Be There or Be Square: The Newport Jazz Festival

Chick Corea performing at the 2013 Newport Jazz Festival. Photo credit: Douglas Mason

Chick Corea performing at the 2013 Newport Jazz Festival. Photo credit: Douglas Mason

Like many other types of music throughout history, jazz -- now recognized as a legitimate art form -- was once marginalized as a form of rebellion. Here in Newport, we’re happy to have played our part in facilitating its transition to mainstream music genre through the iconic Newport Jazz Fest. Whether you’re a longtime jazz lover or just starting to discover the allures of this uniquely American music style, this year’s Newport Jazz Fest scheduled for July 29-July 31st at Fort Adams is a must attend event.

Revolution and Evolution

Originally dubbed the Annual American Jazz Festival, Newport’s inaugural go at making the case for jazz was held in 1954, and included performances by artists including Dizzy Gillespie, Bobby Hackett, Billie Holiday, Lester Young, and Lennie Tristano. The next year, even more artists arrived on the scene, including everyone from Miles Davis to Thelonious Monk, not to mention Gerry Mulligan, Count Basie Orchestra, Woody Herman Orchestra, Dave Brubeck, Dinah Washington, and the Louis Armstrong All Stars.

And while Newport’s own well-to-do denizens pushed back on what they viewed as an invasion of their upper-class environs, Madison Avenue jetsetters were drawn to the promise of so many musical luminaries in one place, and made Newport their destination. And so the festival continued to grow, with Duke Ellington himself declaring, “I was born at the Newport Jazz Festival on July 7, 1956."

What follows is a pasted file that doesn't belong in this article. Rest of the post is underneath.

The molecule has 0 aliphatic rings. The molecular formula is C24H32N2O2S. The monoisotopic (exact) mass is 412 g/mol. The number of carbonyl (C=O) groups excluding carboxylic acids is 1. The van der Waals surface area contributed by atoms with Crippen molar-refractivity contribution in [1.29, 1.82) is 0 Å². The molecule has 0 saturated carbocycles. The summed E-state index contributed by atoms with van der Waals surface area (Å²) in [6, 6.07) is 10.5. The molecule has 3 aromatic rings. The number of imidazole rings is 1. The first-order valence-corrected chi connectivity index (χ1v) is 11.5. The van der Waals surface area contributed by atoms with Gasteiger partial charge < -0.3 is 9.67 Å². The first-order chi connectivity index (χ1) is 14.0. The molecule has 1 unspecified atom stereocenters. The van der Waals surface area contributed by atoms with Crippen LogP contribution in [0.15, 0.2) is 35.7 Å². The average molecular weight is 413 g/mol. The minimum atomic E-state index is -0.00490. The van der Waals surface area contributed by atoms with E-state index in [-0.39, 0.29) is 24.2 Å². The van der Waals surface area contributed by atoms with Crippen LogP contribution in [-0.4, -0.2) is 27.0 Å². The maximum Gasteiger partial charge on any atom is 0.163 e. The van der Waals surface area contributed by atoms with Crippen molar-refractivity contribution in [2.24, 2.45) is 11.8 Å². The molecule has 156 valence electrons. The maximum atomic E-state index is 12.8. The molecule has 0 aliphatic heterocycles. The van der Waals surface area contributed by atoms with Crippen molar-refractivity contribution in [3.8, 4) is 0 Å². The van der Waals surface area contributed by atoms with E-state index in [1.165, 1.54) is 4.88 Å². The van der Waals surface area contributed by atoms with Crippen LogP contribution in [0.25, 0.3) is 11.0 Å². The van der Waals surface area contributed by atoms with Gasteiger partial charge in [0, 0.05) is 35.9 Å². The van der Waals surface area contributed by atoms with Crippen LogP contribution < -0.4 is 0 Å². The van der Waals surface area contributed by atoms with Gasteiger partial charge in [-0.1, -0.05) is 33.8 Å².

Riots, Revival and Rebirth

Evolution is a hallmark of growth, and the Newport Jazz Festival did just that -- integrating new musical genres, including gospel, rhythm and blues, and rock 'n' roll over the years. And while a few bumps in the road -- including rioting in 1960 which led to the penning of the Langston Hughes elegy ( "It's a gloomy day at Newport, / It's a gloomy, gloomy day. / It's a gloomy day at Newport, / The music's going away." ) and a one-year hiatus in 1961 -- are part of its dynamic history, so is resilience.

The festival returned in 1962 and the show has gone on in various incarnations since -- both in Newport and on other stages including everywhere from New York City to the White House, where Bill Clinton proclaimed on the festival’s 40th anniversary in 1993, “No event has done more to nurture the careers of jazz artists; non has done more to thrill and delight jazz fans. The festival’s influence has been truly profound, inspiring more than 2,000 other jazz festivals every year around the world.”

Angelique Kidjo performing at the 2011 Newport Jazz Festival. Photo credit: Ayano Hisa

Angelique Kidjo performing at the 2011 Newport Jazz Festival. Photo credit: Ayano Hisa

Today, the Newport Music Festival continues to pay homage to the rich roots of jazz while simultaneously embracing new talent, as evidenced by this year’s lineup of diverse artists, including Norah Jones, Chick Corea, Nels Cline, Gregory Porter, Kamasi Washington, and countless others.

And while we’re loath to toot our own horn -- or saxophone or trumpet, as the case may be -- we stand behind the assertion that there’s no more apropos application of the phrase, “Be there or be square,” than the Newport Jazz Festival. Get your tickets today.